Every year on October 11 we celebrate National Coming Out Day, but coming out of the closet is something LGBTQI people and their allies face in big and small ways every day of the year. It can be a real challenge to, as Harvey Milk exhorted us, “Burst down those closet doors once and for all, and stand up and start to fight.” Here are some thoughts on coming out by Owldolatrous Press contributors.
National Coming Out Day is October 11th, a powerful and empowering event. We need visibility, because visibility breeds awareness, and awareness is the crank that drives social change. But mostly we need people alive. We need people safe. Contributor Ryan Legg explains why sometimes the best choice is to stay closeted.
by Wayne Self
Captain Stephen Hill is the gay soldier deployed to Iraq who was booed on national TV at one of last year’s Republican Presidential Primary debates. The booing, and the disdain evident in the answers of Presidential candidates, struck a chord with many observers, since no contender for Commander-in-Chief on the stage that day stood in defense of a deployed American soldier.
But what many may not know about Hill is that his big TV moment was also the moment he came out of the closet. Steven shares his lessons learned on coming out in an interview with Wayne Self.
By the time Zach started coming out as transgender, he’d been out as queer for so long he’d forgotten how scary the process was. He found the stakes were even higher this time, as he came out again to family, friends, and co-workers, and to a whole new set of people he hadn’t had to come out to before. This time he wasn’t just asking the people closest to him to accept his sexuality; he was asking everyone in his life to change what they called him and how they interacted with him: to think of him in an entirely new way.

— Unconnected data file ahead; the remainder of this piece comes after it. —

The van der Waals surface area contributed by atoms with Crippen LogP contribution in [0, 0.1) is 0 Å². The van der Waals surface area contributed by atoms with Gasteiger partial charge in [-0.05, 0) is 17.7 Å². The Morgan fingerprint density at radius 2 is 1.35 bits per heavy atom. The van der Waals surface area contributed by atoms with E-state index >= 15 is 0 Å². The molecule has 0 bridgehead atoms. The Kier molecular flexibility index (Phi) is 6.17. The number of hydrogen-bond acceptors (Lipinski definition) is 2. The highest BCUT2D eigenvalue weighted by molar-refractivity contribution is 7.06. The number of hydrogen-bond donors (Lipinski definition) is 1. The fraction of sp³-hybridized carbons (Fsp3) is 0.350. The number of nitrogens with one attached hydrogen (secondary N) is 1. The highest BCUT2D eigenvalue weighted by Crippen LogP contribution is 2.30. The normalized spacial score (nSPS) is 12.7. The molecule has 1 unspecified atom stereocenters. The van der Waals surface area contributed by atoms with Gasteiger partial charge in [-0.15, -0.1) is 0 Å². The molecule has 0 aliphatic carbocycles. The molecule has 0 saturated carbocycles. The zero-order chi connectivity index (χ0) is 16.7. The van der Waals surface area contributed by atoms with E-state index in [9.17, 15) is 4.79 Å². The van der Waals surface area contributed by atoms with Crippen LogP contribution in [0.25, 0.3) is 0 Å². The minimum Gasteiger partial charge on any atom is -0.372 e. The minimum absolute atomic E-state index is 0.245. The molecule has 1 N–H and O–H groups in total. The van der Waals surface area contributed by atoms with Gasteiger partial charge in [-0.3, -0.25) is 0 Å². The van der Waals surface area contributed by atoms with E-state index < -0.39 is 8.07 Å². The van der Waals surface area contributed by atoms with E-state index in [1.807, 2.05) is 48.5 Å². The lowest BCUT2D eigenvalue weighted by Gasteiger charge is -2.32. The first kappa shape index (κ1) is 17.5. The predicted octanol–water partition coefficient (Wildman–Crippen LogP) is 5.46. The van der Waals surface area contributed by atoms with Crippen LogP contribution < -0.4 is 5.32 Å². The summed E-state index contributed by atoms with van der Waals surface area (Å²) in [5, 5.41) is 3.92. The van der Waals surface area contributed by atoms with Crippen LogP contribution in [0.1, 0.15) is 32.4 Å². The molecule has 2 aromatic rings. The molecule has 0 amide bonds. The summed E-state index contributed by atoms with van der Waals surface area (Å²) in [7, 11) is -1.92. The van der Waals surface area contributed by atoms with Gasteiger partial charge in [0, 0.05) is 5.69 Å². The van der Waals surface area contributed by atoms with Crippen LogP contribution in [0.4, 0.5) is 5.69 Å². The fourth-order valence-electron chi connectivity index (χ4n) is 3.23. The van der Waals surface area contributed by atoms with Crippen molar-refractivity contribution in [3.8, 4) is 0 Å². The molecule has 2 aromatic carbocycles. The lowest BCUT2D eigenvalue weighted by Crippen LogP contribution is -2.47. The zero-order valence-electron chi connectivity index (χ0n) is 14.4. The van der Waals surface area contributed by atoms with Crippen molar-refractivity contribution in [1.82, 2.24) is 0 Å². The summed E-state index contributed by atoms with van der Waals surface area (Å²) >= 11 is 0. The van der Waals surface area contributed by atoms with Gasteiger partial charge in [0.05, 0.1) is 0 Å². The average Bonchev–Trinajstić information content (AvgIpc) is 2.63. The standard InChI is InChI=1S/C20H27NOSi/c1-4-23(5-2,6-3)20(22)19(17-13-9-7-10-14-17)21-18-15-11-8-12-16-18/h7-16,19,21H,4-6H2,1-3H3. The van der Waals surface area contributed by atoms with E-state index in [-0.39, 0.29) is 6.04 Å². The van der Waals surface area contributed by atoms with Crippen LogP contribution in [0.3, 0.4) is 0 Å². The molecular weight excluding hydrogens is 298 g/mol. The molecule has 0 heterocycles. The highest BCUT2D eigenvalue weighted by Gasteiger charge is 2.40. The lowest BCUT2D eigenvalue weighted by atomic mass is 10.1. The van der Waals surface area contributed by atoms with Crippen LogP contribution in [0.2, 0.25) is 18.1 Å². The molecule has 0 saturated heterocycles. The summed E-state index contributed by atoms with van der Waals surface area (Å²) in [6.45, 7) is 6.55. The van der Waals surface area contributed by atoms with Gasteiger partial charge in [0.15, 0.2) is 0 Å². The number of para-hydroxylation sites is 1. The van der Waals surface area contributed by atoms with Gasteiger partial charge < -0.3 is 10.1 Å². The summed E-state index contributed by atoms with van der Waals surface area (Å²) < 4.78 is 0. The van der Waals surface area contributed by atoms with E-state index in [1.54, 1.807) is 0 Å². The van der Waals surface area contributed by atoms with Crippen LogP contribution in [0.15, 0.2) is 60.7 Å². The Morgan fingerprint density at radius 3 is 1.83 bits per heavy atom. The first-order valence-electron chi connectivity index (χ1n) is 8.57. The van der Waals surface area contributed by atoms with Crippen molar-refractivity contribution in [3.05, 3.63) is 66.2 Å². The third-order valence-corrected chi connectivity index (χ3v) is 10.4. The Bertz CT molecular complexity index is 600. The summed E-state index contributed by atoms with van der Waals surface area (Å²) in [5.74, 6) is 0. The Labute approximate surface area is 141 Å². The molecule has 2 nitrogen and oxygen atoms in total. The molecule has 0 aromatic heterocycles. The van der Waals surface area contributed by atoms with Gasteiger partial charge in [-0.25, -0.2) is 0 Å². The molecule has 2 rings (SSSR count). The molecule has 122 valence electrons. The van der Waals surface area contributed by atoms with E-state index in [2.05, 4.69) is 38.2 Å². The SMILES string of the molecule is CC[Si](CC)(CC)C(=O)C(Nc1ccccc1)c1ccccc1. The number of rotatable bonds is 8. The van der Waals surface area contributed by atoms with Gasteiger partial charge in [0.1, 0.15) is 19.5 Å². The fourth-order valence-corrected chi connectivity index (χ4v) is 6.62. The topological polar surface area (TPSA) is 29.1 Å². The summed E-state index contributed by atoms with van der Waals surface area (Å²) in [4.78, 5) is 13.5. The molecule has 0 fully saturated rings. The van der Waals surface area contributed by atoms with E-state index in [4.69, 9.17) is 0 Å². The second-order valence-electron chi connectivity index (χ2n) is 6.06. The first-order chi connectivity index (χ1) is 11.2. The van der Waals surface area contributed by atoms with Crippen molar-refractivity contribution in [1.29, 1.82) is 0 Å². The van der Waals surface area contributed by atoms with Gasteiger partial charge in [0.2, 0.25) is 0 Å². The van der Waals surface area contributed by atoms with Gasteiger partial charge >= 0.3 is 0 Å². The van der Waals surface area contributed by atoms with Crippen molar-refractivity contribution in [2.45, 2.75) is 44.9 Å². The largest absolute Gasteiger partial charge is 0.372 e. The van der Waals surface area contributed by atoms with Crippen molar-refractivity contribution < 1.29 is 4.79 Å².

Coming out as a straight ally may be easier than coming out as a lesbian, gay, bi, trans*, or queer person, but it’s even more important. Author Kirstin Cronn-Mills tells it like it is:
“Those of us with privilege have the obligation to encourage and create equality and fairness for those who don’t have the rights we do. We’re the ones who can make and apply the pressure on governments, organizations, and individuals. We can make a difference, and we have a human obligation to do so. We need to be LOUD when we do it. And we need to drag along all the other straight people.”
Got questions about coming out? Check out the following resources.
- The Human Rights Campaign covers many different aspects of the coming out process and going forward.
- UC Berkeley’s Gender Equity Resource Center provides a specific list of “who, what, how, why” surrounding coming out.
- For youth looking for support and guidance on coming out, check out Live Out Loud’s coming out resource page.
- GLSEN (Gay, Lesbian, Straight Education Network) offers a Guide for Youth and Their Allies.